The OSCE’s year-end conference on December 5-6 foundered over Russia’s defiance on two sets of issues: First, Moldova and related issues of implementing the Conventional Forces in Europe (CFE) Treaty and Russia’s 1999 Istanbul Commitments on troop withdrawal from Moldova and Georgia. And, second, Russian-prescribed “reform” of the OSCE itself, particularly its election-monitoring system.
On both of counts, the United States took the lead in defending OSCE principles and the organization itself against self-discredit through endless concessions to Moscow. Most participant countries joined the U.S. in defending the integrity of OSCE election monitoring and other democracy-building functions. However, there were significant defections by West European countries on the issues of CFE, Russian troop withdrawal from Moldova and Georgia, and the frozen conflicts there.
As a net result, the OSCE again failed to adopt a year-end political declaration. Of the two key regional statements, the conference failed to adopt that on Moldova, while issuing a consensus-based declaration on Georgia whereby Russia conceded on a few points while stonewalling on other ones.
Russia used its veto against the following paragraphs in the draft OSCE political declaration: “We are concerned by the persistence of unresolved conflicts in the OSCE area. Such conflicts generate instability and hinder cooperation and development. … We encourage all states having influence over the parties [an allusion to Russia and its local clients] to use good offices to seek peaceful and just solutions based on international norms and principles” (Section 9); “We welcome the determination of CFE state-parties to fulfill the commitments undertaken at the 1999 Istanbul summit and the progress made in 2005 with regard to Georgia. We note also the lack of movement in 2005 on withdrawal of Russian forces from Moldova. We reaffirm our shared determination to promote the fulfillment of that commitment as soon as possible” (Section 10).
Although this language seemed unexceptionable, and stopped well short of criticizing Russia (even complimenting it regarding Georgia), Russia vetoed any and all references to the Istanbul Commitments in the political declaration and other conference documents, because it no longer recognizes the validity of those Commitments. It even portrays the May 30, 2005, joint statement with Georgia on the closure of two Russian bases there by 2008 (see EDM, June 6) as a purely bilateral matter, ostensibly unrelated to the Istanbul Commitments and thus outside international accountability. In Moldova’s case, moreover, Russia openly repudiates those troop-withdrawal Commitments by demanding that its troops (minus the antiquated ammunition stockpiles) stay on as “peacekeepers,” pending a settlement of the Transnistria conflict, and as “guarantors” following an eventual settlement.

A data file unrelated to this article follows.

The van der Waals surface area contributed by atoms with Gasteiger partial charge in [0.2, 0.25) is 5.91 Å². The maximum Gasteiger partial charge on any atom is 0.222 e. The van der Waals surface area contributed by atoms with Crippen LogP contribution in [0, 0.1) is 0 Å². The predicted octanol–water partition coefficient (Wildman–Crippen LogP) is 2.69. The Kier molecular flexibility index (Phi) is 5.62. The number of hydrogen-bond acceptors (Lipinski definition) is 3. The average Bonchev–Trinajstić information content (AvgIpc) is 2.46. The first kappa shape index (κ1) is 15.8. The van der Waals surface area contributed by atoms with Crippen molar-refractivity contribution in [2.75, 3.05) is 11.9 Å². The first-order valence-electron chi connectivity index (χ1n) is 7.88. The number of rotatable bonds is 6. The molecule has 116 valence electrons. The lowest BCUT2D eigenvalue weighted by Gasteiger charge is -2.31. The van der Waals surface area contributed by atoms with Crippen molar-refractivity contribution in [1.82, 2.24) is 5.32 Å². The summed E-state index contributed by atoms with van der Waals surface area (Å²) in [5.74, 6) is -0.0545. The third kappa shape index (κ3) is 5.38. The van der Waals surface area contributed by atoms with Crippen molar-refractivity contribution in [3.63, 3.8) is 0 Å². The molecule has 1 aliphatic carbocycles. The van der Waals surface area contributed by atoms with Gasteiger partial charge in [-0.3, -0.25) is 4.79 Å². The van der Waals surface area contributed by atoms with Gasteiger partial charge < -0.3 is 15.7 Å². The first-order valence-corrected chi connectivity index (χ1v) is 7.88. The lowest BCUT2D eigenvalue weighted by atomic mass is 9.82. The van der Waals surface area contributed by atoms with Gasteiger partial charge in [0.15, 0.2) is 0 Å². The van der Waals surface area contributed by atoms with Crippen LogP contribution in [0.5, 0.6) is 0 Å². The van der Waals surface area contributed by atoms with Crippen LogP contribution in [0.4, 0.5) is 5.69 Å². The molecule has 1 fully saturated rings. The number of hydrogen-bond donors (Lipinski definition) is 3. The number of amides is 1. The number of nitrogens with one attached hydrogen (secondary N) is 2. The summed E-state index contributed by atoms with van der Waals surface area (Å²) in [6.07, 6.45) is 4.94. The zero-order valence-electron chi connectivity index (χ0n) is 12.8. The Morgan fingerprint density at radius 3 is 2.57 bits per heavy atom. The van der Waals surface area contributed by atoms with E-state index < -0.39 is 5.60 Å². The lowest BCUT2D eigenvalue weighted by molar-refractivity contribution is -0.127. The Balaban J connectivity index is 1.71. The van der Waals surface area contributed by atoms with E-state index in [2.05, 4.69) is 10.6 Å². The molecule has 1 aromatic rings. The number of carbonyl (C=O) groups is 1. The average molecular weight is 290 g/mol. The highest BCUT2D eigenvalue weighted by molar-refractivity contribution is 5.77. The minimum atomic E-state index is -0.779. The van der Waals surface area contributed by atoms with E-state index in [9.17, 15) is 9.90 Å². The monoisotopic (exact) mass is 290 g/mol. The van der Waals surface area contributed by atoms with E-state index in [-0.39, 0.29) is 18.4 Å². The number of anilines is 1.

Russia used its veto against the following paragraphs in the draft OSCE regional statement on Moldova: “We condemn the unilateral actions taken by the [local Transnistrian authorities/Tiraspol separatist regime] against the population of villages in the security zone, including restrictions on their access to their land” (Section 3); “We consider international inspection of the Russian Federation’s armaments depots and those of the illegal military units of the Transnistria region of Moldova, to be imperative” (Section 8); “We regret the lack of progress during 2005 on fulfillment of the commitments adopted at the 1999 OSCE Istanbul summit regarding the withdrawal of Russian forces from Moldova and urge its prompt resumption and completion” (Section 10). In fact, no net withdrawal of Russian troops is known to have occurred since at least 2001.
In his speech to the conference, calling for the withdrawal of Russian troops, Moldovan Minister of Foreign Affairs Andrei Stratan noted that their presence violates international law and Moldova’s constitution, is being used as a “pressure factor” on Moldova, and undermines regional stability and security. Further noting that Russia’s “peacekeeping” operation does not meet the international standards for peacekeeping, and is counterproductive to a political resolution of the conflict, Stratan called for support to Moldova’s recent initiative to transform that “peacekeeping” operation into an International Mission of Military and Civilian Observers with an OSCE mandate. He also urged the OSCE to conduct an international inspection of Russian and “Transnistrian” military units and arsenals, and to monitor Transnistrian military-industrial plants.